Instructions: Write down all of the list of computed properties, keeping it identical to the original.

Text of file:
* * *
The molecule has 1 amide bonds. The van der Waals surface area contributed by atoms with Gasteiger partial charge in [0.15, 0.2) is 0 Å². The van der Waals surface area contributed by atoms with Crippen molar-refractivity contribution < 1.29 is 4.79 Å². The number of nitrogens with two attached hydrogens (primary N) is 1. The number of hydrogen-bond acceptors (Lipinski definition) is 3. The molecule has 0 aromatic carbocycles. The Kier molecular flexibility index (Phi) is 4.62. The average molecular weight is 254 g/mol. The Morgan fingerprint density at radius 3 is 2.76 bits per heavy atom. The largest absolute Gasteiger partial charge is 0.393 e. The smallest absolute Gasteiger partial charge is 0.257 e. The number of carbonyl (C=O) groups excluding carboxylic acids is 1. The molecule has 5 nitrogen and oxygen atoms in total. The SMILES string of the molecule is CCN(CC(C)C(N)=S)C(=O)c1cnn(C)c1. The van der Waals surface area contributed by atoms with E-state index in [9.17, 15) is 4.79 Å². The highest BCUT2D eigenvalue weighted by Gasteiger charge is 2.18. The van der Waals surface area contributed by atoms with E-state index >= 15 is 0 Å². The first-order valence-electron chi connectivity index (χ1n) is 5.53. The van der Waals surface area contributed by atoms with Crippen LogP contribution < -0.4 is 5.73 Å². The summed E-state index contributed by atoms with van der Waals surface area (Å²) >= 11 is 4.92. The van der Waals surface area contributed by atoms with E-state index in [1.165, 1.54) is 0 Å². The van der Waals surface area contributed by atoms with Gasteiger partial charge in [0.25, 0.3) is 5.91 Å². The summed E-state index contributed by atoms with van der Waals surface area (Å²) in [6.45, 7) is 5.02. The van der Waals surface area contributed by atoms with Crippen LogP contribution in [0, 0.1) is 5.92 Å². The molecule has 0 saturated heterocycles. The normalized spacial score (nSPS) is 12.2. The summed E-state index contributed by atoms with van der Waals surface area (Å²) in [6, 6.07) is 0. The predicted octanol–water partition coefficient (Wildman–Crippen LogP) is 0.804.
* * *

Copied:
The molecule has 1 amide bonds. The van der Waals surface area contributed by atoms with Gasteiger partial charge in [0.15, 0.2) is 0 Å². The van der Waals surface area contributed by atoms with Crippen molar-refractivity contribution < 1.29 is 4.79 Å². The number of nitrogens with two attached hydrogens (primary N) is 1. The number of hydrogen-bond acceptors (Lipinski definition) is 3. The molecule has 0 aromatic carbocycles. The Kier molecular flexibility index (Phi) is 4.62. The average molecular weight is 254 g/mol. The Morgan fingerprint density at radius 3 is 2.76 bits per heavy atom. The largest absolute Gasteiger partial charge is 0.393 e. The smallest absolute Gasteiger partial charge is 0.257 e. The number of carbonyl (C=O) groups excluding carboxylic acids is 1. The molecule has 5 nitrogen and oxygen atoms in total. The SMILES string of the molecule is CCN(CC(C)C(N)=S)C(=O)c1cnn(C)c1. The van der Waals surface area contributed by atoms with E-state index in [9.17, 15) is 4.79 Å². The highest BCUT2D eigenvalue weighted by Gasteiger charge is 2.18. The van der Waals surface area contributed by atoms with E-state index >= 15 is 0 Å². The first-order valence-electron chi connectivity index (χ1n) is 5.53. The van der Waals surface area contributed by atoms with Crippen LogP contribution < -0.4 is 5.73 Å². The summed E-state index contributed by atoms with van der Waals surface area (Å²) >= 11 is 4.92. The van der Waals surface area contributed by atoms with E-state index in [1.165, 1.54) is 0 Å². The van der Waals surface area contributed by atoms with Gasteiger partial charge in [0.25, 0.3) is 5.91 Å². The summed E-state index contributed by atoms with van der Waals surface area (Å²) in [6.45, 7) is 5.02. The van der Waals surface area contributed by atoms with Crippen LogP contribution in [0, 0.1) is 5.92 Å². The molecule has 0 saturated heterocycles. The normalized spacial score (nSPS) is 12.2. The summed E-state index contributed by atoms with van der Waals surface area (Å²) in [6, 6.07) is 0. The predicted octanol–water partition coefficient (Wildman–Crippen LogP) is 0.804.